Background: Studies that explore the controversial association between parity and anaemia-in-pregnancy (AIP) were often hampered by not distinguishing incident cases caused by pregnancy from prevalent cases complicated by pregnancy. The authors' aim in conducting this study was to overcome this methodological concern.Methods: A retrospective cohort study was conducted in Oman on 1939 pregnancies among 479 parous female participants with available pregnancy records in a community trial. We collected information from participants, the community trial, and health records of each pregnancy. Throughout the follow-up period, we enumerated 684 AIP cases of which 289 (42.2%) were incident cases. High parity (HP, ≥ 5 pregnancies) accounted for 48.7% of total pregnancies. Two sets of regression analyses were conducted: the first restricted to incident cases only, and the second inclusive of all cases. The relation with parity as a dichotomy and as multiple categories was examined for each set; multi-level logistic regression (MLLR) was employed to produce adjusted models.Results: In the fully adjusted MLLR models that were restricted to incident cases, women with HP pregnancies had a higher risk of AIP compared to those who had had fewer pregnancies (Risk Ratio, RR = 2.92; 95% CI 2.02, 4.59); the AIP risk increased in a dose-response fashion over multiple categories of parity. In the fully adjusted MLLR models that included all cases, the association disappeared (RR = 1.11; 95% CI 0.91, 1.18) and the dose-response pattern flattened.Conclusions: This study shows the importance of specifying which cases of AIP are incident and provides supportive evidence for a causal relation between parity and occurrence of incidental AIP.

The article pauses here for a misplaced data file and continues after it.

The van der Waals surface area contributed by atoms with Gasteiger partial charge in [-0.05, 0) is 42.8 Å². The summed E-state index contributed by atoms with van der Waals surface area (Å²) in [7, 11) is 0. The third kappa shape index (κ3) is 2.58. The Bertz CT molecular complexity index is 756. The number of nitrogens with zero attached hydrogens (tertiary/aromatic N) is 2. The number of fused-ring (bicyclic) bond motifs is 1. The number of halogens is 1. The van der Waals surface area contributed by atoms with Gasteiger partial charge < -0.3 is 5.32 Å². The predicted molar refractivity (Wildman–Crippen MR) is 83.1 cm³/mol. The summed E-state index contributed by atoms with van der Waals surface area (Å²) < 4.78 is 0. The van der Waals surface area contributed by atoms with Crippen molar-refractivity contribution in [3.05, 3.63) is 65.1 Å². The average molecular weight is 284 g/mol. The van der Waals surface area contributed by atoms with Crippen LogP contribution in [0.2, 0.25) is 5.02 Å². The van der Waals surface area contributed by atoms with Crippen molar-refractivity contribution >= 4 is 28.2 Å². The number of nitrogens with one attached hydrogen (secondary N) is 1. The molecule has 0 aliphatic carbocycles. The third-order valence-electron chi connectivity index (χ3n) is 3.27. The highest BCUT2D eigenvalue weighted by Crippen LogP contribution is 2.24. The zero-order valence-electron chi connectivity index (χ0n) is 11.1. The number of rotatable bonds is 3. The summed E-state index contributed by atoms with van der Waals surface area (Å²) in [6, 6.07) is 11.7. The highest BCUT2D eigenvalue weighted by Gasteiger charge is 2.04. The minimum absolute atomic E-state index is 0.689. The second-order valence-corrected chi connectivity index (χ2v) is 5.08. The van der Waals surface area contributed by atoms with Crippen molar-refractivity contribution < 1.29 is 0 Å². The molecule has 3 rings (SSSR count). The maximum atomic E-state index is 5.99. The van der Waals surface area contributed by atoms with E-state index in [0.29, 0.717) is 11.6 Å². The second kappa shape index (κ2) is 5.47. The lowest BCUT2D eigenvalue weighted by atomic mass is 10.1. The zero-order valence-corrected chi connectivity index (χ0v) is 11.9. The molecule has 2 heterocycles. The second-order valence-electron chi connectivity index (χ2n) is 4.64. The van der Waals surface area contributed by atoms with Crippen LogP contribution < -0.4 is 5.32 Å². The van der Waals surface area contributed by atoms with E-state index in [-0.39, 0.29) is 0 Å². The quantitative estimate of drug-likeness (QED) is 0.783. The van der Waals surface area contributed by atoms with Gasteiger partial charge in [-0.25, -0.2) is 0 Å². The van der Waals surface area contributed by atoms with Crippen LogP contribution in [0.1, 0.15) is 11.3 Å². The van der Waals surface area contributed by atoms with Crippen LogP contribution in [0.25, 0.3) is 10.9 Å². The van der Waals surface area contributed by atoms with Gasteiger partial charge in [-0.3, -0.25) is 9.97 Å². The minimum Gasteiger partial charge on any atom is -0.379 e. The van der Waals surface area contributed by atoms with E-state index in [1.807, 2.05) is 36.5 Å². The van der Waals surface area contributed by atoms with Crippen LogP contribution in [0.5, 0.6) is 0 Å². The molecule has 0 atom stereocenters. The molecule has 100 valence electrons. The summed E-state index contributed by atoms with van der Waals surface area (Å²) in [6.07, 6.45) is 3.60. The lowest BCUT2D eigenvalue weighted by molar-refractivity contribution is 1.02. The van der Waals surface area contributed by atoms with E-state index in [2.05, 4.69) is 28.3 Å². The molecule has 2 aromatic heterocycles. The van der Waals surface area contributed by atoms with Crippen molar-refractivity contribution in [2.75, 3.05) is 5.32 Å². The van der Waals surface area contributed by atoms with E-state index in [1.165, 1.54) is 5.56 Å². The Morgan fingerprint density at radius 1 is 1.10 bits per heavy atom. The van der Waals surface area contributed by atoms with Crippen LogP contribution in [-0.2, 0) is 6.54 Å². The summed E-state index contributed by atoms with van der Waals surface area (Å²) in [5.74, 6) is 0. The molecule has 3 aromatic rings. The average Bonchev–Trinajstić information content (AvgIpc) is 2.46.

ASJC Scopus subject areas
- Obstetrics and Gynaecology